(d) matters isolated from the particulars of the case or which relate to considerations of general prevention do not justify the decision;
(e) a person's previous criminal convictions do not in themselves justify the decision;
(f) the decision may be taken on preventative grounds, even in the absence of a previous criminal conviction, provided the grounds are specific to the person.
(8) A court or tribunal considering whether the requirements of this regulation are met must (in particular) have regard to the considerations contained in Schedule 1 (considerations of public policy, public security and the fundamental interests of society etc.)."
10. Schedule 1 of the 2016 Regulations then provides, at Paragraph 7:
"For the purposes of these Regulations, the fundamental interests of society in the United Kingdom include-"
(b) maintaining public order;
(c) preventing social harm;
(f) excluding or removing an EEA national or family member of an EEA national with a conviction (including where the conduct of that person is likely to cause, or has in fact caused, public offence) and maintaining public confidence in the ability of the relevant authorities to take such action;
(j) protecting the public;
(l) countering terrorism and extremism and protecting shared values."
11. The Headnote in Arranz  UKUT 294 (IAC) sets out:
"(i) The burden of proving that a person represents a genuine, present and sufficiently [serious] threat affecting one of the fundamental interests of society under Regulation 21(5)(c) of the EEA Regulations rests on the Secretary of State.
(ii) The standard of proof is the balance of probabilities."
12. There was indeed a material error of law here. The burden of proof in establishing a public interest exception to the free movement rights that are domestically transposed by the EEA Regulations lies upon the Secretary of State. However, here the burden of proof was reversed: that is absolutely clear from the language of the First-tier Tribunal. That is a fundamental error which affects the way in which the evidence before the First-tier Tribunal was analysed. Furthermore there was no analysis by the Judge of the precise way in which any of the fundamental interests of society specified above were threatened by the Appellant's presence in the UK. Accordingly a re-hearing was appropriate.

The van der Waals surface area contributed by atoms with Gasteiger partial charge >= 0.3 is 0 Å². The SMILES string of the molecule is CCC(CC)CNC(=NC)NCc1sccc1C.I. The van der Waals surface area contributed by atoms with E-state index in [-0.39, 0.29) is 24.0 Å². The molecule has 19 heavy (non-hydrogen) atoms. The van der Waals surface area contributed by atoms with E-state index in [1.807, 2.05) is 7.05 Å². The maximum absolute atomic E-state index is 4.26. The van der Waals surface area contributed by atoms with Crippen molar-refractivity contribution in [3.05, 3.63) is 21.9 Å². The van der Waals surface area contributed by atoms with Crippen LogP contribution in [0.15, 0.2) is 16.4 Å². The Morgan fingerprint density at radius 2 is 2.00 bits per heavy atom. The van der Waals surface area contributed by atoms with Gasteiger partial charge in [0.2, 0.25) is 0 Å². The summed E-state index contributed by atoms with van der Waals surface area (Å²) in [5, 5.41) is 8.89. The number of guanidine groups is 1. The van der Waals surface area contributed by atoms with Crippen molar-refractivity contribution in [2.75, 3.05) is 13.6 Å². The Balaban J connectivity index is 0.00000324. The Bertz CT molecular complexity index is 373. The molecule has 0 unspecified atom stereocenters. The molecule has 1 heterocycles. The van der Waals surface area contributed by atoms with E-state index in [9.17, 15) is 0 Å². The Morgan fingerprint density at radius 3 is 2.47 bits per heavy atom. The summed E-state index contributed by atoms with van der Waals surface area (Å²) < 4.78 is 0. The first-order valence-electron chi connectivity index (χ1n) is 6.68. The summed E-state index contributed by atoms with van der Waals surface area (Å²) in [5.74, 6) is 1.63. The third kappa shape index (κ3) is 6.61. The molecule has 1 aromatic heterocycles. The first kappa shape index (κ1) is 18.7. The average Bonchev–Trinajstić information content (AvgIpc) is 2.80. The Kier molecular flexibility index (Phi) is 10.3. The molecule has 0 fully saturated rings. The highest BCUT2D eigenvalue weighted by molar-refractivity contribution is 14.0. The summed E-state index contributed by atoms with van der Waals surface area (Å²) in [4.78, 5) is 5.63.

13. Given the serious nature of the allegations made by the Immigration Officer, I considered it was appropriate in the interests of justice for the appeal to be retained in the Upper Tribunal for a continuation hearing. The Appellant had given only a vague explanation of his reasons for his presence in the UK, and indeed had used rather equivocal language as to whether or not he sought to attend the concert which he asserts, through his representatives, underlaid the refusal of admission. He asserted that the concert took place annually with the acquiescence of the UK authorities, although there was no evidence to this effect.
14. I also noted at the error of law hearing that, notwithstanding those concerns as to the Appellant's case, as already stated the burden of proof lies upon the Respondent. I emphasised that the Secretary of State should appreciate that the adduction of further evidence would be advisable if the Secretary of State wished to discharge the burden of proof that lies upon him.
Findings and reasons - Continuation hearing
15. At the resumed hearing Ms Brocklesby-Weller candidly admitted that the Secretary of State had not managed to improve his case since the last hearing, and acknowledged that it would accordingly be difficult to discharge the burden of proof to demonstrate exclusion was indeed conducive to the public good.
16. She was right to so acknowledge. The burden rests on the respondent to prove, on the balance of probabilities, that the appellant's personal conduct represents a genuine, present and sufficiently serious threat affecting one of the fundamental interests of society, taking into account his past conduct and that the threat does not need to be imminent. It is of course essential to bear in mind the diverse public interest factors identified in Schedule 1 to the 2016 Regulations, such as the need to maintain social order, protect the public and prevent social harm. Regulation 27 decisions may be taken on preventative grounds, even in the absence of a criminal conviction, provided that the grounds are case-specific.
17. I have no reason to doubt the factual propositions underlying the refusal, such as that the Appellant was searched and found to possess clothing with neo-Nazi and far right insignia amongst his personal belongings. There is no evidence before me that he has any criminal history or that he is actively involved in any neo-Nazi or far right organisation. The political views that his possessions imply will doubtless be repugnant to the overwhelming majority of those residing in the UK, but there is no positive evidence that his attempt to gain admission to the UK was for any reason other than to attend a gathering of neo-Nazis at a concert, which it would appear is a regular event that is rigorously policed.
18. There is no evidence that the Appellant's presence at any such concert, whatever his garb, is likely to incite inter-community tensions in the UK, nor that he has any plans to foster international links between extremist groups. I am not satisfied that the requirements of regulation 27(5), with reference to Schedule 1 of the 2016 Regulations, have been met. I consequently find that the Respondent has not discharged the burden of proof upon him and I therefore allow the appeal.
The decision of the First-tier Tribunal contains a material error of law.
The appeal is accordingly re-determined; and the appeal is allowed.
Signed: Date: 3 December 2018
Deputy Upper Tribunal Judge Symes